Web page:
Butterflies and More at Potter Mountain and Road 2154

Three checkerspot butterflies delight in the abundance of coyote mint (Monardella odoratissima) on the rocky ridge just above Road 2154.

Three checkerspot butterflies delight in the abundance of coyote mint (Monardella odoratissima) on the rocky ridge just above Road 2154, although one had a quick taste of northern buckwheat (Eriogonum compositum) before returning to the coyote mint.

Although it had only been 9 days since I’d been to Potter Mountain with my rock garden friends (see NARGS Campout Day 3: Potter Mountain), when John Koenig expressed interest in going to Potter Mountain, I was anxious to go back. This was a new spot for John, and I wanted to look for more plants of the California stickseed (Hackelia californica) and do some more exploring along Road 2154 between Potter and Staley Creek Road 2134 that we travel to get up there. We had a beautiful clear day on June 30. Although it was still hot (what a wretchedly long heat wave!), it wasn’t as bad as it had been, and most of what we did wasn’t too taxing for a warm day.

A lovely Clodius parnassian on coyote mint

A lovely Clodius parnassian sipping on coyote mint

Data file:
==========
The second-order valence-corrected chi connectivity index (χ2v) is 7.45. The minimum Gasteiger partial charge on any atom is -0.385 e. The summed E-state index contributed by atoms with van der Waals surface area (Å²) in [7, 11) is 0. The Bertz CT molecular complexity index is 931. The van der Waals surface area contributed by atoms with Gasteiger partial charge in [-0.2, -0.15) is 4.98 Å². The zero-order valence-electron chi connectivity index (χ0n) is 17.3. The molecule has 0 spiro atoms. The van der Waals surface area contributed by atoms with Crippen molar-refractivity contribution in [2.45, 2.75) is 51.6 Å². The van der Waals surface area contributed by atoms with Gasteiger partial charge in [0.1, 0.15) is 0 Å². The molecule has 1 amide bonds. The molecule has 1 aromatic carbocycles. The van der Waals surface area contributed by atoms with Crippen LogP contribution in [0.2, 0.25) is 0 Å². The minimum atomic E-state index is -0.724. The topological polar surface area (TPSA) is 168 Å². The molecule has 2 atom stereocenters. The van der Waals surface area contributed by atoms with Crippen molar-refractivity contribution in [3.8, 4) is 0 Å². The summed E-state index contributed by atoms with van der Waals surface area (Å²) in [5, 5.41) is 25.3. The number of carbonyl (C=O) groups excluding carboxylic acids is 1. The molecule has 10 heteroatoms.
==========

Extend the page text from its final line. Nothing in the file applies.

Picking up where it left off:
I wanted to get the uphill part out of the way first—the short but steep climb up to the ridge at Potter Mountain—but there were so many butterflies along the road that we had to stop several times. While the coyote mint (Monardella odoratissima) hadn’t really started yet on my last trip, now it was in glorious full bloom and could be found growing in several spots along the side of the road. This has to be the best butterfly plant I know, and there were a number of species partaking of its presumably delicious nectar. We saw lots of Clodius parnassians—they’ve been everywhere lately—as well as at least a couple of species of checkerspots, pale and tiger swallowtails, orange sulphurs, various blues, and a few western whites.

 

Th e Bunker Hill Complex fire burning north of Lemolo Lake. It had been burning for 4 days.

The Bunker Hill Complex fire in late morning, burning north of Lemolo Lake. It had been active for 4 days.

Tearing ourselves away from the roadside flowers and butterflies with the promise of more time for that later in the day, we headed to Potter Mountain. When we parked the truck for our hike, we noticed a forest fire not all that far away to the east-southeast. Neither of us had been aware of any fires in the area. We figured it might be around Lemolo Lake, and indeed it was just a little north of the lake, maybe 7 miles away from our location. We found out later it was called the Bunker Hill Complex and had started a few days before from lightning. By the time we returned to the truck, it seemed to have grown quite a bit, but we didn’t see any activity of helicopters or planes in the air until we left when one small plane headed over there. As I write this, the Bunker Hill Complex is almost fully contained and only covers 388 acres. I’m glad it didn’t spread farther north up into the Calapooyas!

Leafy fleabane (Erigeron foliosus) with coyote mint and creamy stonecrop.

Leafy fleabane (Erigeron foliosus) with coyote mint and creamy stonecrop.